Obituary: Lachhiman Gurung, VC, Gurkha rifleman

Share this article

Lachhiman Gurung, VC, Gurkha rifleman. Born: 30 December, 1917, in Dakhani, Nepal. Died: 12 December, 2010, in London, aged 92.

GURKHA rifleman Lachhiman Gurung won the Victoria Cross, our highest award for gallantry in battle, for his bravery on behalf of Allied troops against the Japanese in Burma in 1945. But it was more than 60 years later, after actress Joanna Lumley took up his and the other Gurkhas' cause, that he was allowed to live - and die - in the nation he had largely fought for, Great Britain.

Havildar (roughly equivalent to Sergeant) Gurung was at the forefront of Lumley's campaign of the past few years to ensure that Gurkhas who had served Britain and the Commonwealth should have the right of residence here. Despite his age, the diminutive, multi-medalled figure - missing one eye and most of his right arm from a Japanese grenade - was often by her side during her campaign.

Commenting on his death, Lumley said: "Although he was small in stature, we shall all walk in his shadow."

The British Labour government had refused entry to some 2,000 Gurkhas who had retired before 1997, the year Britain ceded Hong Kong, where the Gurkhas were based, to Chinese control.

Gurung and his comrades were told they had failed to "demonstrate strong ties" to the UK, despite the fact that the Gurkhas have long laid down their lives for king or queen.

In 2008, however, a High Court judge ruled in their favour, leading Lumley and those Gurkhas present to yell their traditional battle cry "Ayo Gorkhali!" - "the Gurkhas are coming!" - a cry that has sent chills down the spine of many an enemy soldier in many a foreign field. Last year Gordon Brown's government finally announced that any Gurkha with at least four years' service who retired before 1997 could stay in the UK.

Gurung settled in 2008 in Hounslow, west London, where he was made a freeman of the borough, later moving to a memorial hospital in Chiswick.

Lachhiman Gurung was born in 1917, near Dakhani, 22 miles from the Nepalese municipality of Bharatpur.

His family tell the story that, just before Christmas in 1941, his father sent him from the family farming plot, trekking over the hills to the village, to get cigarettes. When he returned, it was five years later, he'd forgotten the cigarettes, was blind in one eye, missing his right hand but wearing a medal called the Victoria Cross.

A friend in the village had told him the Japanese had attacked the US military base at Pearl Harbor, Hawaii, and landed on the Malay peninsula.

His friend was on his way to enlist in the 8th Gurkha Rifles so Gurung decided to join him.At only 4ft 11, he would have been rejected in peacetime but found himself as a rifleman in the 4th Battalion, 8th Gurkha Rifles, part of the Indian Army, eventually fighting the Japanese in Burma.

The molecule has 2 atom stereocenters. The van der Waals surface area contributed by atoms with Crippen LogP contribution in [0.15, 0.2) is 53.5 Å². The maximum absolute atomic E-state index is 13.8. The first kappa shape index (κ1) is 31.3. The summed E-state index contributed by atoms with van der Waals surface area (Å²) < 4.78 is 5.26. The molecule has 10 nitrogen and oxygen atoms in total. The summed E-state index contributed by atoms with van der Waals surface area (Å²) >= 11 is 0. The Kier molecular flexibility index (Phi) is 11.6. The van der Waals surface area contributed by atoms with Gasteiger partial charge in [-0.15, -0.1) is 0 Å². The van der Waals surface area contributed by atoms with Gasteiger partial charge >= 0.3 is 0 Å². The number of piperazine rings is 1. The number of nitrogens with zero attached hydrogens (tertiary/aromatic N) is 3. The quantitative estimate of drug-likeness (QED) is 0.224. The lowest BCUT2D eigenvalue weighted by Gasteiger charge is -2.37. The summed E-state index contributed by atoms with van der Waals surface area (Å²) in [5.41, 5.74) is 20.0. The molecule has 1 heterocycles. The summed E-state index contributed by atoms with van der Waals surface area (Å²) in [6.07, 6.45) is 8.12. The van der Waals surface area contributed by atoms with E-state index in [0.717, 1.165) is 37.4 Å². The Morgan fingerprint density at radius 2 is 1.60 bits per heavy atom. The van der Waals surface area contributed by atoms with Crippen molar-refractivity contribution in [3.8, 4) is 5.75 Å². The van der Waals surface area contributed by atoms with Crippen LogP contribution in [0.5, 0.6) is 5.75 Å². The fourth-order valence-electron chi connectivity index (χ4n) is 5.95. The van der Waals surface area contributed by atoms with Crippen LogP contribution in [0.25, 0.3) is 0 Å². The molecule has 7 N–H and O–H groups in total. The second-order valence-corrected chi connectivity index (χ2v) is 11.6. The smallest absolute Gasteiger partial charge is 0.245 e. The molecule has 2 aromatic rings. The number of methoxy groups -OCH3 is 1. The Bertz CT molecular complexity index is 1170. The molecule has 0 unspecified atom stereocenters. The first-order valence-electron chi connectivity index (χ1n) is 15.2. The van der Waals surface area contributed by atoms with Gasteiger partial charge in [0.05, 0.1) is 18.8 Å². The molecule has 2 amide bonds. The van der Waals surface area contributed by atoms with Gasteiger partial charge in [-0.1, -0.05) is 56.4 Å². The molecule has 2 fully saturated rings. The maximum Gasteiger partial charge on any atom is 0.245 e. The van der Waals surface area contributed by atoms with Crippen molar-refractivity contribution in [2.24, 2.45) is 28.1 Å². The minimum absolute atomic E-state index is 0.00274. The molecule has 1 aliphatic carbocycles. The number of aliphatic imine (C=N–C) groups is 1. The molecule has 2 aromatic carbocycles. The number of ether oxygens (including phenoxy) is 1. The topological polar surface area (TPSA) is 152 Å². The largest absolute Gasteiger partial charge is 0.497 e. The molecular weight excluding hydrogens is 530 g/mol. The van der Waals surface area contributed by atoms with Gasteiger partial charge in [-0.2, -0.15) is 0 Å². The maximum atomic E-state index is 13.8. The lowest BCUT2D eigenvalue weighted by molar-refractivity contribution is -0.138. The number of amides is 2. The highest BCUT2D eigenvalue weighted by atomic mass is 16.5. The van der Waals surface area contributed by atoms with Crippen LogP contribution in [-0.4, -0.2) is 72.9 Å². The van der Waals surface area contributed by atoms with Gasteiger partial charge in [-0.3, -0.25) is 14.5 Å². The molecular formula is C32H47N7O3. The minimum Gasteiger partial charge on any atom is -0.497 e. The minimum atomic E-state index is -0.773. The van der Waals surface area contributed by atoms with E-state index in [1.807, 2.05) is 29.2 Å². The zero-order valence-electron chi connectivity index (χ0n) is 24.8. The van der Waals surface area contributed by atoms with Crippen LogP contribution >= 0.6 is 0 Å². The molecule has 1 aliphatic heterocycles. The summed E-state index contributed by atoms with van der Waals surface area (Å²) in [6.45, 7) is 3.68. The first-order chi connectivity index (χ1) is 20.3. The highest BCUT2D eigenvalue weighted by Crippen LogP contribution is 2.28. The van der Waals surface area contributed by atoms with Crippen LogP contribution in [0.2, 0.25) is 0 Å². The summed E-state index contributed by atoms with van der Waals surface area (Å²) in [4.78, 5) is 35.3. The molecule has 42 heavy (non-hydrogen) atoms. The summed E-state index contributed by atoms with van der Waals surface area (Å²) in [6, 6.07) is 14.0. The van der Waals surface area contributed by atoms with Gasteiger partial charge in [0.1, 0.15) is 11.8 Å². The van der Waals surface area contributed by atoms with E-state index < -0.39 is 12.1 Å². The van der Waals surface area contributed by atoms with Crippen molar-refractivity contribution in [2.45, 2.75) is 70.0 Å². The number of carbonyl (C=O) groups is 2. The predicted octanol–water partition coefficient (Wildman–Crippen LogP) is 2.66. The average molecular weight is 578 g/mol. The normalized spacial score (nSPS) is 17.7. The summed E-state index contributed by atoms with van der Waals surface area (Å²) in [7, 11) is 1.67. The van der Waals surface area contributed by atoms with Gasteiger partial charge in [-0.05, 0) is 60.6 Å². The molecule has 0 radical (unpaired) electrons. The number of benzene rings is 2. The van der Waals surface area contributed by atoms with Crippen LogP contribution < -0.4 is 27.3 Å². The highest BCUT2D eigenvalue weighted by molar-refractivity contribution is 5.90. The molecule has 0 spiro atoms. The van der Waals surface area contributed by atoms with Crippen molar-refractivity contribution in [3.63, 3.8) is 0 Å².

At 1.20 am on 13 May, 1945, Gurung's company found itself surrounded by hundreds of Japanese soldiers.

He himself was in the most forward trench with two comrades when the Japanese threw grenades at them. He tossed back two before they exploded but a third blew up in his hand, shattering his lower arm and blinding his right eye.

His two comrades were seriously wounded but Gurung, firing and reloading with only his left arm, and screaming: "Come and fight a Gurkha!" held the Japanese off for four hours, killing 31 of them, according to official reports.

As a result, his company was able to hold on for another two days until relief arrived and the Japanese were defeated.

Gurung was invested with the Victoria Cross in Delhi on 19 December, 1945, by Field Marshal Lord Wavell, viceroy of India at the time, and Lord Louis Mountbatten, who was Supreme Allied Commander, South East Asia.

Friends carried Gurung's frail and aged father Partiman Gurung for 11 days from Nepal to witness the ceremony and hear the citation: "This rifleman's outstanding gallantry and extreme devotion to duty, in the face of overwhelming odds, were the main factors in the defeat of the enemy."

The father assured the son he forgave him from not bringing home the cigarettes.

Despite his handicap, Gurung continued to serve with the 8th Gurkha Rifles until Indian independence in 1947, when he retired to farm a two-acre plot and tend buffalo, oxen, goats and cows in the foothills where he grew up.

It was only in 1995 that his story became known and he was received at 10 Downing Street by Prime Minister John Major, and various charities helped him buy a new house in his home district. And, of course, in 2008, he was invited back to London by Lumley as an icon for her pro-Gurkha campaign.

Gurung last appeared in public during last month's Remembrance Sunday ceremony at the Cenotaph in Whitehall.

Lachhiman Gurung, who died after suffering from pneumonia, is survived by four sons and a daughter.